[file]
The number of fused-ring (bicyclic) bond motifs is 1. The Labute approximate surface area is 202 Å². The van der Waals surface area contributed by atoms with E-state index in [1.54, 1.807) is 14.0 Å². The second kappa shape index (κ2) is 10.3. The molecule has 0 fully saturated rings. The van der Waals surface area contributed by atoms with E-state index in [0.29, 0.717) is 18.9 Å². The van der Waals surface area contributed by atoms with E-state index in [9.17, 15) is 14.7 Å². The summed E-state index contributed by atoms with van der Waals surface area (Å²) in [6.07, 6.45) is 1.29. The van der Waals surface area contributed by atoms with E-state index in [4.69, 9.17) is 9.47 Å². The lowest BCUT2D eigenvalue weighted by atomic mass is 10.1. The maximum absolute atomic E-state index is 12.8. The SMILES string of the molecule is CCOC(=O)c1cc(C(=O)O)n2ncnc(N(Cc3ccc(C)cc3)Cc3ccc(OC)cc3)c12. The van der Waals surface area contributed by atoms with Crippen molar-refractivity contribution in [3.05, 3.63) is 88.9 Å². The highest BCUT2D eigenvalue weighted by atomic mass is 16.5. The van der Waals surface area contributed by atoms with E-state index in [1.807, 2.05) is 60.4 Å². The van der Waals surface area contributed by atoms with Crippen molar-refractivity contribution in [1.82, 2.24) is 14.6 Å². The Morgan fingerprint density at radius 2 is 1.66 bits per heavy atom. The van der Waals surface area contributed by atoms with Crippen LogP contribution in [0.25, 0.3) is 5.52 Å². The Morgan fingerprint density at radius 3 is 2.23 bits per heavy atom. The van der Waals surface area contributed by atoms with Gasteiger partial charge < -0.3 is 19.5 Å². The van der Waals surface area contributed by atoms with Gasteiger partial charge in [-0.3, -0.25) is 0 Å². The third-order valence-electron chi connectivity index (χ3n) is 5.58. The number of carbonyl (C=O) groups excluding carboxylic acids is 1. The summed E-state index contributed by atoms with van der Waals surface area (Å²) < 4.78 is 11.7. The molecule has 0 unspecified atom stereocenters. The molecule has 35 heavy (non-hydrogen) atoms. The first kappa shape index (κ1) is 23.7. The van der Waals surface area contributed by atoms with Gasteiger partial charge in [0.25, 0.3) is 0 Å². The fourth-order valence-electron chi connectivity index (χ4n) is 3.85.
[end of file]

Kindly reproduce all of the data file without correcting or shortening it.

The number of fused-ring (bicyclic) bond motifs is 1. The Labute approximate surface area is 202 Å². The van der Waals surface area contributed by atoms with E-state index in [1.54, 1.807) is 14.0 Å². The second kappa shape index (κ2) is 10.3. The molecule has 0 fully saturated rings. The van der Waals surface area contributed by atoms with E-state index in [0.29, 0.717) is 18.9 Å². The van der Waals surface area contributed by atoms with E-state index in [9.17, 15) is 14.7 Å². The summed E-state index contributed by atoms with van der Waals surface area (Å²) in [6.07, 6.45) is 1.29. The van der Waals surface area contributed by atoms with E-state index in [4.69, 9.17) is 9.47 Å². The lowest BCUT2D eigenvalue weighted by atomic mass is 10.1. The maximum absolute atomic E-state index is 12.8. The SMILES string of the molecule is CCOC(=O)c1cc(C(=O)O)n2ncnc(N(Cc3ccc(C)cc3)Cc3ccc(OC)cc3)c12. The van der Waals surface area contributed by atoms with Crippen molar-refractivity contribution in [3.05, 3.63) is 88.9 Å². The highest BCUT2D eigenvalue weighted by atomic mass is 16.5. The van der Waals surface area contributed by atoms with E-state index in [1.807, 2.05) is 60.4 Å². The van der Waals surface area contributed by atoms with Crippen molar-refractivity contribution in [1.82, 2.24) is 14.6 Å². The Morgan fingerprint density at radius 2 is 1.66 bits per heavy atom. The van der Waals surface area contributed by atoms with Crippen LogP contribution in [0.25, 0.3) is 5.52 Å². The Morgan fingerprint density at radius 3 is 2.23 bits per heavy atom. The van der Waals surface area contributed by atoms with Gasteiger partial charge < -0.3 is 19.5 Å². The van der Waals surface area contributed by atoms with Gasteiger partial charge in [-0.3, -0.25) is 0 Å². The third-order valence-electron chi connectivity index (χ3n) is 5.58. The number of carbonyl (C=O) groups excluding carboxylic acids is 1. The summed E-state index contributed by atoms with van der Waals surface area (Å²) < 4.78 is 11.7. The molecule has 0 unspecified atom stereocenters. The molecule has 35 heavy (non-hydrogen) atoms. The first kappa shape index (κ1) is 23.7. The van der Waals surface area contributed by atoms with Gasteiger partial charge in [0.25, 0.3) is 0 Å². The fourth-order valence-electron chi connectivity index (χ4n) is 3.85.